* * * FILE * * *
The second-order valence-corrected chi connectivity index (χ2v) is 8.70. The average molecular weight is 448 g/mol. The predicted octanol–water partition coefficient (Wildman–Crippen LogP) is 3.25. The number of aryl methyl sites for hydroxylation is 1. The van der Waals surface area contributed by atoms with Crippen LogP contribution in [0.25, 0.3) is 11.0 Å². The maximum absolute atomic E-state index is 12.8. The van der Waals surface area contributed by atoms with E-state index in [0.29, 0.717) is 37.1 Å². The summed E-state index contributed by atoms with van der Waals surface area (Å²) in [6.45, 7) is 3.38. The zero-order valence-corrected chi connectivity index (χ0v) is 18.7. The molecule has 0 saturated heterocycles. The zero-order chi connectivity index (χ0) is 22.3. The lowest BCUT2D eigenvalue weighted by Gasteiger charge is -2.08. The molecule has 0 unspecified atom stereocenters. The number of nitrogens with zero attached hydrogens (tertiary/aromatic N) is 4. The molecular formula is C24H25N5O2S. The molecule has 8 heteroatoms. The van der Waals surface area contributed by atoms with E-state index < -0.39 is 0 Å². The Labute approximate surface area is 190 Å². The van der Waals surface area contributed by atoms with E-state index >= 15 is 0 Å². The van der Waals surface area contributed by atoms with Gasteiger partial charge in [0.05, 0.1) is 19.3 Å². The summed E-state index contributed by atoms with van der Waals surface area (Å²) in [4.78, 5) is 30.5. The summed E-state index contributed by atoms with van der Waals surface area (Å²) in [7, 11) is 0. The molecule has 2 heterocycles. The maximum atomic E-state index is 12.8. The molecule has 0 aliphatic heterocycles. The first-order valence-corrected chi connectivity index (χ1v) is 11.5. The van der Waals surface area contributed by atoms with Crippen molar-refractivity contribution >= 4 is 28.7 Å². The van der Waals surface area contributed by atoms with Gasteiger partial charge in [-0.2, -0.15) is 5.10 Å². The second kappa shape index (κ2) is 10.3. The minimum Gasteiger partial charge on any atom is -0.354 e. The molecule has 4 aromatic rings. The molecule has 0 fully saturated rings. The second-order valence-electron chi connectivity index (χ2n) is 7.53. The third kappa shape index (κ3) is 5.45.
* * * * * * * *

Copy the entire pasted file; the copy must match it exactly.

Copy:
The second-order valence-corrected chi connectivity index (χ2v) is 8.70. The average molecular weight is 448 g/mol. The predicted octanol–water partition coefficient (Wildman–Crippen LogP) is 3.25. The number of aryl methyl sites for hydroxylation is 1. The van der Waals surface area contributed by atoms with Crippen LogP contribution in [0.25, 0.3) is 11.0 Å². The maximum absolute atomic E-state index is 12.8. The van der Waals surface area contributed by atoms with E-state index in [0.29, 0.717) is 37.1 Å². The summed E-state index contributed by atoms with van der Waals surface area (Å²) in [6.45, 7) is 3.38. The zero-order valence-corrected chi connectivity index (χ0v) is 18.7. The molecule has 0 saturated heterocycles. The zero-order chi connectivity index (χ0) is 22.3. The lowest BCUT2D eigenvalue weighted by Gasteiger charge is -2.08. The molecule has 0 unspecified atom stereocenters. The number of nitrogens with zero attached hydrogens (tertiary/aromatic N) is 4. The molecular formula is C24H25N5O2S. The molecule has 8 heteroatoms. The van der Waals surface area contributed by atoms with E-state index < -0.39 is 0 Å². The Labute approximate surface area is 190 Å². The van der Waals surface area contributed by atoms with E-state index >= 15 is 0 Å². The van der Waals surface area contributed by atoms with Gasteiger partial charge in [0.05, 0.1) is 19.3 Å². The summed E-state index contributed by atoms with van der Waals surface area (Å²) in [4.78, 5) is 30.5. The summed E-state index contributed by atoms with van der Waals surface area (Å²) in [7, 11) is 0. The molecule has 2 heterocycles. The maximum atomic E-state index is 12.8. The molecule has 0 aliphatic heterocycles. The first-order valence-corrected chi connectivity index (χ1v) is 11.5. The van der Waals surface area contributed by atoms with Crippen molar-refractivity contribution >= 4 is 28.7 Å². The van der Waals surface area contributed by atoms with Gasteiger partial charge in [-0.2, -0.15) is 5.10 Å². The second kappa shape index (κ2) is 10.3. The minimum Gasteiger partial charge on any atom is -0.354 e. The molecule has 4 aromatic rings. The molecule has 0 fully saturated rings. The second-order valence-electron chi connectivity index (χ2n) is 7.53. The third kappa shape index (κ3) is 5.45.